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Speech by the Minister of Science and Technology, Hon. N Pandor, ANC MP in in the Debate on 20th Anniversary of the Constitution and Human Rights Day

15 March 2017, National Assembly

Human rights Day Debate

House of Assembly

This year has been dedicated to a noble veteran and stalwart of our struggle and our freedom, Oliver Reginald Tambo. A man pulled by history and fate into a role of political and ethical stewardship of the ANC and the broader liberation movement. In marking our late president's centenary we do him a well deserved honour.

I find it difficult, however, to honour him without reference to his partner for life, and herself a great woman and leader, Mana Adelaide Tambo. It's these heroes and heroines who come to mind whenever we have the opportunity to reflect on our constitutional framework and the subject of human rights. OR Tambo worked tirelessly to prepare for and shape our Constitution.

There are many in our country who attempt to remind us that our constitution is not perfect and must be changed from time to time. They are not entirely wrong, as constitutions are amended from time to time in all constitutional states. I do, however, wish to assert that our nation must listen with due care to these constitution-change agents, as many of them may pose a danger to the very careful, intricate balances contained in our founding document.

Our Constitution is a finely wrought puzzle, fitting together the complexity of our awful apartheid history, the beauty of our largely peaceful mass struggle for freedom, and the brave hope that the wonderful aspirations of our bill of rights will be fully met for all the people of our country.

To South Africans, I say the constitution is your best hope against arbitrary exercise of power and exploitation. Guard it. Jealously.

Honourable members, we have achieved many advances through practical action on human rights.

  • Provided a monthly social grant for over 17 million people
  • Built about 3 million million new houses
  • Provided clean water to an extra 9 million people
  • Provided free schooling to about 7 million learners each year
  • Brought about over 4 million new electricity connections
  • Provided a free daily meal to over 5 million primary school children every year.
  • spent billions on infrastructure, creating new jobs in a number of areas
  • expanded our public works programmes and community work programmes, providing work opportunities
  • implemented skills development and education policies to prepare people for employment in new economic sectors
  • supported small business with training and finance to unleash their economic potential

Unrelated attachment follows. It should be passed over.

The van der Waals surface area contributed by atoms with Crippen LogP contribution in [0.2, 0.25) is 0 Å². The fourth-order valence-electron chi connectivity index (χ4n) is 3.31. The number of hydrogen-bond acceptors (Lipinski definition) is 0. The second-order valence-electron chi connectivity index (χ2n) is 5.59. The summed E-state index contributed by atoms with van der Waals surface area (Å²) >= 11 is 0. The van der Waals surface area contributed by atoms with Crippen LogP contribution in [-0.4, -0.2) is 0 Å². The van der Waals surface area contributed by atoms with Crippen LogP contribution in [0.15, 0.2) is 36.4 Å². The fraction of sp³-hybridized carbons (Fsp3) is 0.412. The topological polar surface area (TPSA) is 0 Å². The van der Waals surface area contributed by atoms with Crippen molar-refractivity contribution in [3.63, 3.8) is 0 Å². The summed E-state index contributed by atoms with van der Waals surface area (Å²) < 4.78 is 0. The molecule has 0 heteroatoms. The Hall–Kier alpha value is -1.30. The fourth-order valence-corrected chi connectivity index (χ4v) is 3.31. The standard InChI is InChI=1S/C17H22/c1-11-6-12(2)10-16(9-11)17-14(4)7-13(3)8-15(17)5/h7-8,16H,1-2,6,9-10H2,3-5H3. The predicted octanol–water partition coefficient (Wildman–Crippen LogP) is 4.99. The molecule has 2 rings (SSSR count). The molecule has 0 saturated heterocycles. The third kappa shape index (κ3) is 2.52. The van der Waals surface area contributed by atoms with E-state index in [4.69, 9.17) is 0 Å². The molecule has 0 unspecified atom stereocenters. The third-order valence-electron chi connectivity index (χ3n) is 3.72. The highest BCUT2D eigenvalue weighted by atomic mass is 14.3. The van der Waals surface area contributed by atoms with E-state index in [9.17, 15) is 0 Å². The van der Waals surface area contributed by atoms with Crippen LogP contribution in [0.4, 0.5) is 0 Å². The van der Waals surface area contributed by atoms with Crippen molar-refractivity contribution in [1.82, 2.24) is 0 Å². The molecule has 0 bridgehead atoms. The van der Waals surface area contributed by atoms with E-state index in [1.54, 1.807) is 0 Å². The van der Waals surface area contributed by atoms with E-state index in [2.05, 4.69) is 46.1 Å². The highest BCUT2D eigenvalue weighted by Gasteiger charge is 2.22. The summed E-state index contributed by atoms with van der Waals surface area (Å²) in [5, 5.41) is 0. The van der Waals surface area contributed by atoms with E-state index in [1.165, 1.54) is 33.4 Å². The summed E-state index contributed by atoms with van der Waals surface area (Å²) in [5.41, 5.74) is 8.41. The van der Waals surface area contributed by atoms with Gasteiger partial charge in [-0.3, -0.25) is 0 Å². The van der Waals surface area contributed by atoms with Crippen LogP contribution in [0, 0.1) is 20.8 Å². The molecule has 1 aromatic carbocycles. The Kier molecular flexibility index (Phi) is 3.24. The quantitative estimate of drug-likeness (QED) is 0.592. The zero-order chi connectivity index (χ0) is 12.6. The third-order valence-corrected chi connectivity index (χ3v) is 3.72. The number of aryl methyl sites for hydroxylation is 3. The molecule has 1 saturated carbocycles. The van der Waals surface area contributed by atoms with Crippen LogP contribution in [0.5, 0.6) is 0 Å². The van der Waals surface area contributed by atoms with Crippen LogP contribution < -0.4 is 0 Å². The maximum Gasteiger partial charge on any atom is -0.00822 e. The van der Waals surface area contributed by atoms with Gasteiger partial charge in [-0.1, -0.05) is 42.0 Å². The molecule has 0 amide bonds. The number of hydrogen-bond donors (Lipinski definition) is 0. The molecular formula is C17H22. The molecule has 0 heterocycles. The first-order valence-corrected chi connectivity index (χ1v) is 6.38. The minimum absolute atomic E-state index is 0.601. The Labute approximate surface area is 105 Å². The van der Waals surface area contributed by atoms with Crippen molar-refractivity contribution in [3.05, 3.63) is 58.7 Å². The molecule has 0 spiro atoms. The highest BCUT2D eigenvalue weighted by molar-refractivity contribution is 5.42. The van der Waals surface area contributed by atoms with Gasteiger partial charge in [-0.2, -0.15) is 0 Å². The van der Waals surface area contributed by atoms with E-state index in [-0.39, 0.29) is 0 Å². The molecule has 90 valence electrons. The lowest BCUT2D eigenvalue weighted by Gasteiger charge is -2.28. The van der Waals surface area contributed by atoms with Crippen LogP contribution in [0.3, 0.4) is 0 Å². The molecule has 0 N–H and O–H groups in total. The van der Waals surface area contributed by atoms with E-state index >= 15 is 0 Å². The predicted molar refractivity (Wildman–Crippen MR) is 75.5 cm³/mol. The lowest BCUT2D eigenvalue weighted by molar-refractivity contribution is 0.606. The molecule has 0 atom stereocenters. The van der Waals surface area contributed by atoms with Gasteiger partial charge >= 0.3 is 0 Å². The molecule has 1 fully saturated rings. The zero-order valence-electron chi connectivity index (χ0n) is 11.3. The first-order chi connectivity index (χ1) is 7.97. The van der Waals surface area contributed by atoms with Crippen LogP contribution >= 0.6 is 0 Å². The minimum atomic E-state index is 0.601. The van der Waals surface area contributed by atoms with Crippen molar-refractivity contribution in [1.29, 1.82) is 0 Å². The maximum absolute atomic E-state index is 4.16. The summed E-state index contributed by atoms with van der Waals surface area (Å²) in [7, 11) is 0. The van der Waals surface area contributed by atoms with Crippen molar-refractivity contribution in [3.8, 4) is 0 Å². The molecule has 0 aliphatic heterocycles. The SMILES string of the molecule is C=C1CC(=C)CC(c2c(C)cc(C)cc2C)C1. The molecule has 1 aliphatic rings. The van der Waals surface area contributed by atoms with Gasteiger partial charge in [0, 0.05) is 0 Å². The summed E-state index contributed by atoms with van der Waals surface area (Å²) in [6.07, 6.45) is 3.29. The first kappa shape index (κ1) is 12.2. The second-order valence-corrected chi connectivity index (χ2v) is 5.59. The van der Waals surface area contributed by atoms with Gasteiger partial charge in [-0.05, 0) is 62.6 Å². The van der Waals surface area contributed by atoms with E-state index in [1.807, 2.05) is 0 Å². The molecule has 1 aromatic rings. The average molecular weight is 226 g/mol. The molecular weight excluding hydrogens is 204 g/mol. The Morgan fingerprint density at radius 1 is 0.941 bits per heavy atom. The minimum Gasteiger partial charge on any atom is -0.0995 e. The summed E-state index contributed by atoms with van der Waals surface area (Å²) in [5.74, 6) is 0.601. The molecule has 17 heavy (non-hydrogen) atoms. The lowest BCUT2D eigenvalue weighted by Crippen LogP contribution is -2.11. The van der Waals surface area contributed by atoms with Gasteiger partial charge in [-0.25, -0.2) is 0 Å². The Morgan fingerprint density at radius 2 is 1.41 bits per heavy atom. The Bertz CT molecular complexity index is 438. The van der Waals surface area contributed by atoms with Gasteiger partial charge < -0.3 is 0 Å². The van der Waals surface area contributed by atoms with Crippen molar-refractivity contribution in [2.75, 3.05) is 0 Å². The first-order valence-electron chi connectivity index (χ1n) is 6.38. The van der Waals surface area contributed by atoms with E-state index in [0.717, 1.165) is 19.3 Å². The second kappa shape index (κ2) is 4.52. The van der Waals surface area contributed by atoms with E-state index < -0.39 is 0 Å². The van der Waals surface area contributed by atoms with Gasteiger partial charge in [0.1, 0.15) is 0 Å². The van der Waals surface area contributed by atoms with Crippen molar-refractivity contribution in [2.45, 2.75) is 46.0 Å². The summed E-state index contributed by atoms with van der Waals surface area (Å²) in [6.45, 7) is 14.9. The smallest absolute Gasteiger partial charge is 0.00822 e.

• focused on programmes to address youth unemployment such as learnerships, the national youth service programme, community work programme and subsidies for youth employment.
  • developed an anti-HIV and AIDS programme that has saved lives and increased life expectancy, reduced overall mortality, dramatically reduced maternal mortality, dramatically reduced mother to child transmission and reduced in child and infant mortality and reduced TB mortality due to successful ARV treatment. 
  • prepared for the introduction of a National Health Insurance scheme.

As we mark these achievements, we must also acknowledge there is a long distance still to be travelled and that we are not quite within reach of the ideal state envisaged in the Freedom Charter and in the Bill of Rights. As some have said in this house, we are at fault in that we have failed to promote human rights, in partnership, with responsibility. We are careless in our posture and our words. In one voice we decry violence at Marikana, while in the same breath we support violence during protests and talk of violence toward each other in democratic processes. We advocate democracy and yet fail to allow some to speak in this very house. We hail our constitution's assertion of our common humanity and dignity, yet hurl demeaning insults at each other in the foulest terms in full view of our nation.

It seems we may need to recall that our presence is sanctioned here by the people, to represent them and ensure their hopes are realised.

Most importantly, our Constitution provides the protection of the rule of law. It's a protection that assures South Africans will never again be victims of arbitrary governance - as was the case under apartheid. Never again will their property be arbitrarily seized by illegal means. Never again will they be subject to ethnic chauvinism and exploitation. Never again will they be the victims of job reservation and unequal wages.

Let me end with this remark on the equality clause in our Bill of Rights.

Today, we have achieved a level of gender equality - shaped by our constitution - that has only been accomplished in other countries after many decades of democracy.
With that in mind, look at the global consequences of gender inequality.

More women die in wars than men.
More women live in poverty than men.
More women are unemployed than men.

When we use women's talents, then we all benefit. When we use women's talents, we build a better world.

     
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